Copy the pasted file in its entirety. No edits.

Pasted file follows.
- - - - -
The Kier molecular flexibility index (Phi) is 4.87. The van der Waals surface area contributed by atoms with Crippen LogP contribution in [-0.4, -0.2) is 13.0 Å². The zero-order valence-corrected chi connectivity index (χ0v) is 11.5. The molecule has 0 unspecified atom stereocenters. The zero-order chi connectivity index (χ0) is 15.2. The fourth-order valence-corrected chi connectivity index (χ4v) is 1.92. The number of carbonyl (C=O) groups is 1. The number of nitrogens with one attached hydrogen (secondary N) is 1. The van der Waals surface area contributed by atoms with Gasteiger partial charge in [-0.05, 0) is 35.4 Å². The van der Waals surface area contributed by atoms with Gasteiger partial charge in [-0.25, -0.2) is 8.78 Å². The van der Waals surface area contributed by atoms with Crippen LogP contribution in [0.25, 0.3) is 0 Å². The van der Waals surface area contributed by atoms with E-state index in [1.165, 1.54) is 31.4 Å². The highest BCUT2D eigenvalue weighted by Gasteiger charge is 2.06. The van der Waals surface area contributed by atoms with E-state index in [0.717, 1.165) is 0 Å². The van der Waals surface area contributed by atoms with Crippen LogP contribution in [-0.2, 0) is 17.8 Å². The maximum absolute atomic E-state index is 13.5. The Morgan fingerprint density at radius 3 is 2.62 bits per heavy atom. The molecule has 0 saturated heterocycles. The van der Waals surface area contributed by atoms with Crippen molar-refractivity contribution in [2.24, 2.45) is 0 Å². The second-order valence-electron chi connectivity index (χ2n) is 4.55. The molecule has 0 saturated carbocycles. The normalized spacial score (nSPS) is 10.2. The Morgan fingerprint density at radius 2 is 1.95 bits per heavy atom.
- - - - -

The Kier molecular flexibility index (Phi) is 4.87. The van der Waals surface area contributed by atoms with Crippen LogP contribution in [-0.4, -0.2) is 13.0 Å². The zero-order valence-corrected chi connectivity index (χ0v) is 11.5. The molecule has 0 unspecified atom stereocenters. The zero-order chi connectivity index (χ0) is 15.2. The fourth-order valence-corrected chi connectivity index (χ4v) is 1.92. The number of carbonyl (C=O) groups is 1. The number of nitrogens with one attached hydrogen (secondary N) is 1. The van der Waals surface area contributed by atoms with Gasteiger partial charge in [-0.05, 0) is 35.4 Å². The van der Waals surface area contributed by atoms with Gasteiger partial charge in [-0.25, -0.2) is 8.78 Å². The van der Waals surface area contributed by atoms with Crippen LogP contribution in [0.25, 0.3) is 0 Å². The van der Waals surface area contributed by atoms with E-state index in [1.165, 1.54) is 31.4 Å². The highest BCUT2D eigenvalue weighted by Gasteiger charge is 2.06. The van der Waals surface area contributed by atoms with E-state index in [0.717, 1.165) is 0 Å². The van der Waals surface area contributed by atoms with Crippen LogP contribution in [-0.2, 0) is 17.8 Å². The maximum absolute atomic E-state index is 13.5. The Morgan fingerprint density at radius 3 is 2.62 bits per heavy atom. The molecule has 0 saturated heterocycles. The van der Waals surface area contributed by atoms with Crippen molar-refractivity contribution in [2.24, 2.45) is 0 Å². The second-order valence-electron chi connectivity index (χ2n) is 4.55. The molecule has 0 saturated carbocycles. The normalized spacial score (nSPS) is 10.2. The Morgan fingerprint density at radius 2 is 1.95 bits per heavy atom.